Gewurztraminer grapes are one of the more easily recognizable because of their pinkish pale copper skin color. This also leads to a more deeply colored white wine that can be anywhere from pale straw to golden. These grapes have a high natural sugar content and are lower in acidity and grow best in a cooler climate to help maintain what natural acidity they do develop. The wines themselves are produced in varying degrees of sweetness. They are usually off dry but are also produced very dry, very sweet and sparkling. They are also produced in the late harvest Vendage Tardive style which can be dry or sweet and can be infected with noble rot (Botrytis cinerea) but not necessarily. The Sélection de Grains Nobles style (SGNs to make life easier) is always botrytised and make intensely flavored, sweet and elegant dessert wines that are very highly regarded.

Remember my article on fruitiness versus sweetness? Gewurztraminer is a perfect example of this. Because even though many are off dry, many are actually vinified dry. But the smells and tastes of these wines can be totally misleading. As Karen McNeil says in the Wine Bible, “Such massive fruitiness is often mistaken for sweetness, but many are bone dry.”

And speaking of bone dry, some of the worlds most complex and breathtaking dry Gewurztraminers are made in Alsace, France. Most of the world’s Gewurztraminer comes from here. It is the second most planted vine and is also one of the exclusive four noble varieties of the region. (I know you want to know what the other three are because I wanted to know too. Rest easy; they are Riesling, Muscat and Pinot Gris. )

Alsace may be the world’s largest producer of Gewurztraminer but there’s actually not that much grown overall, either here or the world over. As I learned from Wine Folly, for every one vine of Gewurztraminer there are 30 vines of Cabernet Sauvignon. That’s quite a difference. But it is grown in other countries as we have already mentioned Germany and northern Italy. Look for bottles from the Czech Republic, Bulgaria, Romania and Slovakia, Ukraine and Hungary. Areas of Australia have a colder climate and volcanic soils that are quite suited to Gewurztraminer. Also New Zealand with an even cooler climate. And here in the United States California’s cooler areas like Carneros, Anderson Valley and Monterey county also produce good Gewurztraminers. Then of course we have Oregon and Washington state.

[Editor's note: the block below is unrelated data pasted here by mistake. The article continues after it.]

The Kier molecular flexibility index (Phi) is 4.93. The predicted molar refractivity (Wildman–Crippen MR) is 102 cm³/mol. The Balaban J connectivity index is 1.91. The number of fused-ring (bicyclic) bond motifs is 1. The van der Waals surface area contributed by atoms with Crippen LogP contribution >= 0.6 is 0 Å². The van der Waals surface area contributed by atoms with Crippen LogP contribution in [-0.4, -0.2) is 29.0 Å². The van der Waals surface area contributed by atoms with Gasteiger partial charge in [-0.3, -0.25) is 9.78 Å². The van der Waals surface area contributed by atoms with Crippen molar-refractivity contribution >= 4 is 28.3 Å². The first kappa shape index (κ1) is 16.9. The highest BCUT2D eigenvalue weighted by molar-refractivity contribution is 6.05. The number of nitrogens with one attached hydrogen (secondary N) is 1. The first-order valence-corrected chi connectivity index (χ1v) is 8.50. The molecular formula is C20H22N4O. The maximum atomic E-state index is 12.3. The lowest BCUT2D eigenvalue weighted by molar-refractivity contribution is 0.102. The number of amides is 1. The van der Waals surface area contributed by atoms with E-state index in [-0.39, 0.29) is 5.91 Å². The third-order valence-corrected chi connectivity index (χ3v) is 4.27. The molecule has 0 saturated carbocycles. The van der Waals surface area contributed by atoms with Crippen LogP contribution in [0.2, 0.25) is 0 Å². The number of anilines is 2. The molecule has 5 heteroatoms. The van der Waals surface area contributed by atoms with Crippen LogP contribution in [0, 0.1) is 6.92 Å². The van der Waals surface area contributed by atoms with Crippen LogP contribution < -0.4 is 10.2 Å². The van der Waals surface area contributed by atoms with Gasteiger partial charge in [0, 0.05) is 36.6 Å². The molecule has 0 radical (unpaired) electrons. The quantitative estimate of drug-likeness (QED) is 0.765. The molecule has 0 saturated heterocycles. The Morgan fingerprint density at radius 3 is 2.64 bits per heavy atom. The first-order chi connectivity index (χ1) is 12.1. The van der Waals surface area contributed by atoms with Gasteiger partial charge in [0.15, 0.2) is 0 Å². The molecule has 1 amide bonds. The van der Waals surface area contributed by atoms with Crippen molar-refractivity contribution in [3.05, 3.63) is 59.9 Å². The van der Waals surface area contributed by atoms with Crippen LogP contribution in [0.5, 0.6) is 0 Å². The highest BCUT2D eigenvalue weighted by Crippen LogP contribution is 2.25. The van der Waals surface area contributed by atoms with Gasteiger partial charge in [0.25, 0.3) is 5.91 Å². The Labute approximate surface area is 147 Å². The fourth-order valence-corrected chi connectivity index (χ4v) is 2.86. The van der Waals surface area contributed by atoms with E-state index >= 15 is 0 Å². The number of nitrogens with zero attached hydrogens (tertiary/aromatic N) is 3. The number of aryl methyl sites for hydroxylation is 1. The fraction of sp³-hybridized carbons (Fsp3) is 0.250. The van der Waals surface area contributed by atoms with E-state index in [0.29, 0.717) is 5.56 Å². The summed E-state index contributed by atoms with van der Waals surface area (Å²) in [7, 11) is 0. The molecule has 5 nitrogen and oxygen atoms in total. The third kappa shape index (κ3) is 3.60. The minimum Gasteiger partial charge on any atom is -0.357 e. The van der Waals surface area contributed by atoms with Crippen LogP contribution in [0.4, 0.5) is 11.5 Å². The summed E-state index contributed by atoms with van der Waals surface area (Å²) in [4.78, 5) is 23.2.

I have acquired several samples of this wine from different areas to taste and review. But before we get into tasting let me add these comments. Gewurztraminer is a wine best drunk young. There are some quality examples out there that might be ageworthy, but, on the whole, drink them on the younger side so they still maintain the acidity they have. Expect a soft full mouthfeel because of the lower acidity and higher alcohol content. And drink it cold, like right out of the fridge.

So let’s see what I’ve randomly come up with here.
We’ll start in Germany.

Weingut Geil  2020 Gewürztraminer Kabinett   $18.49
Rheinhessen Germany  12% abv
Glinty light straw colored. A perfumed bouquet, beautiful and full like spiced pears and honey, wet stones and white pepper. Off dry, tastes are bold with tropical fruit, yellow apple and pear but spicy like gingerbread. Nicely balanced. I like.

Domaine Zind-Humbrecht   2015 Gewurztraminer   $25.99